During this time, she was a featured character in the annual Justice Society crossovers in the original Justice League of America series. She was a founding member of Infinity Inc. appearing in each of the first 12 issues and making guest appearances. After DC's continuity-altering Crisis on Infinite Earths storyline, her origin was retconned in Secret Origins vol. 2, #11 and she became a magic-based character with ties to ancient Atlantis, leading to appearances in The Warlord. The character did not receive her own self-titled series until the Power Girl miniseries of 1988; the character became a featured member of Justice League Europe for the run of the series. After the cancellation of JLI, the character joined Chris Claremont's creator-owned series Sovereign Seven and appeared in several issues of Birds of Prey, she rejoined the Justice Society in JSA #31 and became a regular part of that series and its follow-up, Justice Society of America vol. 3. Power Girl played a significant role in the continuity-changing events of Infinite Crisis, which tied into her starring role in the first JSA Classified story arc "Power Trip" in 2005.
Barningham is a village and civil parish in the West Suffolk district of Suffolk, about twelve miles north-east of Bury St Edmunds. According to Eilert Ekwall, the meaning of the village name is the homestead of Beorn's people; the Domesday Book records the population of Barningham in 1086 to be 36. It has a primary school, a pub called the Royal George, a shop with a post office, a church, a hairdresser's, a village hall and a flower shop; the pharmaceutical company Fisons, founded by James Fison and Lee Charters in the late 18th century, began as a flour mill and bakery in the village. The building has since been developed into terraced homes. Media related to Barningham at Wikimedia Commons Barningham in the Domesday Book United Benefice of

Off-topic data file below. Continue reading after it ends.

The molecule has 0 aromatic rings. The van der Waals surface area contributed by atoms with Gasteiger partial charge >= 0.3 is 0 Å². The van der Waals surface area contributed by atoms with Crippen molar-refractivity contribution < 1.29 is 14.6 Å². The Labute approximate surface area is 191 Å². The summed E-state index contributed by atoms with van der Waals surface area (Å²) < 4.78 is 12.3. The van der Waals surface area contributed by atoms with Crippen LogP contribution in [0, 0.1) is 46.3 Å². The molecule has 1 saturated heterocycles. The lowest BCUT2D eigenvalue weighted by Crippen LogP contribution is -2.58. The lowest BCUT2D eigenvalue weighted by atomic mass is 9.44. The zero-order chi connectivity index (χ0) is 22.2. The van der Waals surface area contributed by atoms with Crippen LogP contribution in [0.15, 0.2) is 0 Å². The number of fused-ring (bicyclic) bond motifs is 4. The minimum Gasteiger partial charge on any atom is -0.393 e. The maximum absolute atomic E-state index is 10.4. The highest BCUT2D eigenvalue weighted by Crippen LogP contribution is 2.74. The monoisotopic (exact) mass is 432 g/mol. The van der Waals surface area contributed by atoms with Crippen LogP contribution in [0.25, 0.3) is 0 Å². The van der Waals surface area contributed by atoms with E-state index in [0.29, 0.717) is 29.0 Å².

The Lutheran Gustav Adolf Stave Church is a stave church situated in Hahnenklee, a borough of Goslar in the Harz mountains, Germany. Construction of the church began in 1907, consecration was held on June 28, 1908; the church is a copy of the medieval Borgund Stave Church in Norway. It was erected during the sudden rise in Hahnenklee's popularity as a spa town and major tourist destination, with adaptions to fulfil its role as a parish church; the plans were designed by Karl Mohrmann, architect of the Evangelical-Lutheran Church of Hanover, a representative of the historicist Hanover school of architecture. He had visited Borgund and held the view that stave churches once were common in the medieval Saxon areas too; the church was built from spruce trunks harvested at the nearby Bocksberg mountain. The interior comprises numerous carvings of archaic symbols as well as Viking ship design features; the building soon became a visited landmark and a popular wedding church. Official website
Bruce Robert William Kirby, is a Canadian-born sailboat designer and offshore racer and journalist. His designs span in size from the single-handed Laser dinghy to the 12-meter class Louis Vuitton Cup yacht, Canada One, he continues his design work in Bruce Kirby Marine. Kirby was born in Ottawa. A Canadian newspaperman and former editor of Yacht Racing, he designed the Laser in 1969. Kirby started as a reporter in Montreal before editing Yacht Racing and, in his spare time, taking up yacht design and drawing the Laser. In 1970 Kirby became editor of Yacht Racing, where he stayed until 1975. Kirby's career began with the International 14 class, a developmental skiff with few rules. Kirby designed several International 14s, winning the world championships in 1958 and 1961. Kirby represented Canada at the Olympic regattas in 1956 and 1964, sailing Finns, in a Star in 1968. Since the 1970s Kirby has designed two America's Cup 12-Meters, Canada One and Canada II, the Apollo, San Juan 24, Kirby 23, Kirby 25, Kirby 30, Ideal 18, the Pixel, a doublehanded trainer that has replaced the Blue Jay on Long Island Sound.